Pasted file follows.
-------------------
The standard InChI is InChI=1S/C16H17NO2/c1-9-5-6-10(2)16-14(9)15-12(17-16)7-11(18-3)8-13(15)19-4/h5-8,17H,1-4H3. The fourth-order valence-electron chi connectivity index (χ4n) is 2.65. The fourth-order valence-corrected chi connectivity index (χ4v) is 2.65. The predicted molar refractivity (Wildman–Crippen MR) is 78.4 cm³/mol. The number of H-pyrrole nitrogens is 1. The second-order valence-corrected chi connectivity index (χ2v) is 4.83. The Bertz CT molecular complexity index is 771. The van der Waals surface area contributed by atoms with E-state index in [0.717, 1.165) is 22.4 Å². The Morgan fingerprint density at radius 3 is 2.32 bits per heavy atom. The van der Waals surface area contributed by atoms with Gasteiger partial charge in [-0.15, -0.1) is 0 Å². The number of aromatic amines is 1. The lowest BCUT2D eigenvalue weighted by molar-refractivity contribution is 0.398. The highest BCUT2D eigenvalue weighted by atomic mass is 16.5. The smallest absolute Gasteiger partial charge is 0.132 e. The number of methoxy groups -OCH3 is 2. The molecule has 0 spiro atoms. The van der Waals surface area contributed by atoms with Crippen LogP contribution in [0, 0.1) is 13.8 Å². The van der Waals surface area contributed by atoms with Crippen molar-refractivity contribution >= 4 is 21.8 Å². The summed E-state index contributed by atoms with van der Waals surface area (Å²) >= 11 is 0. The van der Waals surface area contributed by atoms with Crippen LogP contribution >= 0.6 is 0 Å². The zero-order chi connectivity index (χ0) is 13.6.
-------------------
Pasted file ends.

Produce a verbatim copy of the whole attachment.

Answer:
The standard InChI is InChI=1S/C16H17NO2/c1-9-5-6-10(2)16-14(9)15-12(17-16)7-11(18-3)8-13(15)19-4/h5-8,17H,1-4H3. The fourth-order valence-electron chi connectivity index (χ4n) is 2.65. The fourth-order valence-corrected chi connectivity index (χ4v) is 2.65. The predicted molar refractivity (Wildman–Crippen MR) is 78.4 cm³/mol. The number of H-pyrrole nitrogens is 1. The second-order valence-corrected chi connectivity index (χ2v) is 4.83. The Bertz CT molecular complexity index is 771. The van der Waals surface area contributed by atoms with E-state index in [0.717, 1.165) is 22.4 Å². The Morgan fingerprint density at radius 3 is 2.32 bits per heavy atom. The van der Waals surface area contributed by atoms with Gasteiger partial charge in [-0.15, -0.1) is 0 Å². The number of aromatic amines is 1. The lowest BCUT2D eigenvalue weighted by molar-refractivity contribution is 0.398. The highest BCUT2D eigenvalue weighted by atomic mass is 16.5. The smallest absolute Gasteiger partial charge is 0.132 e. The number of methoxy groups -OCH3 is 2. The molecule has 0 spiro atoms. The van der Waals surface area contributed by atoms with Crippen LogP contribution in [0, 0.1) is 13.8 Å². The van der Waals surface area contributed by atoms with Crippen molar-refractivity contribution >= 4 is 21.8 Å². The summed E-state index contributed by atoms with van der Waals surface area (Å²) >= 11 is 0. The van der Waals surface area contributed by atoms with Crippen LogP contribution >= 0.6 is 0 Å². The zero-order chi connectivity index (χ0) is 13.6.